Why do I mention finally my own experience on here ? To tell you that maybe the moderators of this website are the ones who could answer you but don't hope because they won't. But why ?

The why is the final answer: as on here, Facebook and other similar systems use security through obscurity (among other things) so you can not know how exactly they are doing.

Further (interesting) reading.

  • 2
    First, let me thank you for this amazing answer! Reading what you wrote, I realized you are completely right. Facebook and other big institutions can't rely on IP address. What I found interesting was that host VM shares host information, I will definitely research this. As you said, there is no information on how this unique users are identified, I think that this is not the way it must be. Our community should take this on further investigation!
    – Dan
    Aug 4, 2015 at 11:39
  • You are welcome. If you have time to read whenever you can the last article I mentioned by the end of the question, it will be great for you.
    – user45139
    Aug 4, 2015 at 11:42
  • 1
    In my opinion, this "no cookie tracking" method threatens our security and identity...
    – Dan
    Aug 4, 2015 at 11:47
  • I disagree that different IPs are not that important. Facebook can not rely solely on IP addresses to uniquely identifiy its users, but if I see 20 sign ups from the same ip in the same hour, well, I would probably consider that you are a single person trying to fool the system.
    – Ángel
    Aug 10, 2015 at 14:15
  • @Ángel IPs are not that important = can not rely solely on IP addresses. Same idea, different expressions :)
    – user45139
    Aug 10, 2015 at 14:18

Part I - How could Facebook find out your fake account?

I tried to create an account through two different ways:

  • My laptop by using Tor Browser - Result: No identity check nor references to my real Facebook account.

Option 1

  • VM using NAT, Firefox and VPN - Result: No identity check nor references to my real Facebook account.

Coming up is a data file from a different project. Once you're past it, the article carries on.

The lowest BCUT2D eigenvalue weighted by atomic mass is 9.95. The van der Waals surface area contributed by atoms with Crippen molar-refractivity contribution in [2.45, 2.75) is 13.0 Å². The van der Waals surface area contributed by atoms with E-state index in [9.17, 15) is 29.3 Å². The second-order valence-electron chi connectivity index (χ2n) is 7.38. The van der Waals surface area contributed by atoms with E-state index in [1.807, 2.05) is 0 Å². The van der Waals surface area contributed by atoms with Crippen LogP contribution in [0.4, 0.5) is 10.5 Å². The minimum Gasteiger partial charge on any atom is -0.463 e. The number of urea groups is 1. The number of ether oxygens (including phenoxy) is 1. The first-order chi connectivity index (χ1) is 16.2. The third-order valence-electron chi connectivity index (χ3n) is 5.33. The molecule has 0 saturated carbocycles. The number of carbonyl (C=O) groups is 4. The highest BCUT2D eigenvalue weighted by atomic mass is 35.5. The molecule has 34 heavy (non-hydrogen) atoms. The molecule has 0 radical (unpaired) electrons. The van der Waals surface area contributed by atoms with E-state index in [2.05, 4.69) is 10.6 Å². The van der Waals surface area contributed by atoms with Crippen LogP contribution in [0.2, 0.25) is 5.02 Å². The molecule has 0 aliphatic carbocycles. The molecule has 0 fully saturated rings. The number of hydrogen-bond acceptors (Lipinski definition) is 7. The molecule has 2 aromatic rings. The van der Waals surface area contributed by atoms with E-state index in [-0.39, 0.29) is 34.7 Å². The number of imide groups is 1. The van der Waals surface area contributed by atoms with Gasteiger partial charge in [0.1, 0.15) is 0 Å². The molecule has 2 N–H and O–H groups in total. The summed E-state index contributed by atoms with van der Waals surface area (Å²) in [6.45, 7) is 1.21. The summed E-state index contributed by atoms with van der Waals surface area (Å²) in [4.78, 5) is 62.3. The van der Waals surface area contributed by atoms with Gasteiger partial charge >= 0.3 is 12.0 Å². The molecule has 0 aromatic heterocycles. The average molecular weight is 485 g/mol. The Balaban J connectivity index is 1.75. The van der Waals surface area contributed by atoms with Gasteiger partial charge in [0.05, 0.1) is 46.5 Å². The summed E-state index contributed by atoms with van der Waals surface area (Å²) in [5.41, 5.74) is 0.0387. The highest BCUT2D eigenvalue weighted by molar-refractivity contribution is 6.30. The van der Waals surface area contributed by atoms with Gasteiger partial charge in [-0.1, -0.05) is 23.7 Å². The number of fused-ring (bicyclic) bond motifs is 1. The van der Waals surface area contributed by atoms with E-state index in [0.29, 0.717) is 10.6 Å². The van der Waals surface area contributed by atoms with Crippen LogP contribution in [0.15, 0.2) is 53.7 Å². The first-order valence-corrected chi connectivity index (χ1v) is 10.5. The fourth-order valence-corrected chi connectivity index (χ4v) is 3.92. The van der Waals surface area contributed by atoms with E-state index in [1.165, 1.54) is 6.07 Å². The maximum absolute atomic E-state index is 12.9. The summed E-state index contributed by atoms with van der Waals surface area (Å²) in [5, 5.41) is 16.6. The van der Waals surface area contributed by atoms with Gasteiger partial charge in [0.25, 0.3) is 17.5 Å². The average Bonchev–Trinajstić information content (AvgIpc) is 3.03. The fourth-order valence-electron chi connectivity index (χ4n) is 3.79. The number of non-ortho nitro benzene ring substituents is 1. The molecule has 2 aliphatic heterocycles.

enter image description here

By reading your description and comments, I am sure you know what you do, but I am afraid you might had missed a small step in your lab tests and that is why you got caught.

Part II - How does Facebook track you?

Facebook bought in 2013 a Microsoft company called Atlas Solutions. Atlas is an online advertisement company which gathers people related information as follows:

Third Party Websites:

Facebook's user tracking hasn't been limited to your time on the site: any third-party web site or service that's connected to Facebook or that uses a Like button is sending over your information, without your explicit permission.


...Logging out of Facebook ... may deauthorize your browser from Facebook and its web applications, but it doesn't stop Facebook's cookies from sending information to Facebook about where you are and what you're doing there. ...Facebook's tracking cookies-which never expire, are only altered instead of deleted when a user logs out. This means that the tracking cookies still have your account number embedded in them and still know which user you are after you've logged out.

Single Sign On:

Several websites make use of the Facebook as SSO (IaaS). That being said, those application can create their on cookies or ways to track you re-feeding this into Facebook whenever you interact with them.

  • Thanks for your answer and testing this! On my first tries Facebook did't really prompted identity check. My experiment was done in 4-5 moths period, creating different accounts on 1 PC with virtual machines. All accounts were created via different IP address. This check was prompted on my last 3-4 tries.
    – Dan
    Aug 4, 2015 at 11:52

A couple of vectors that come to mind:

  • You have not hidden your public IP (unless you are using Tor)
  • Facebook probably has a cookie on your device, linking previous logins.

    In fact, the latter information is good enough to identify you pretty well.

  • Cookie would not apply in this case.
    – schroeder
    Aug 4, 2015 at 4:02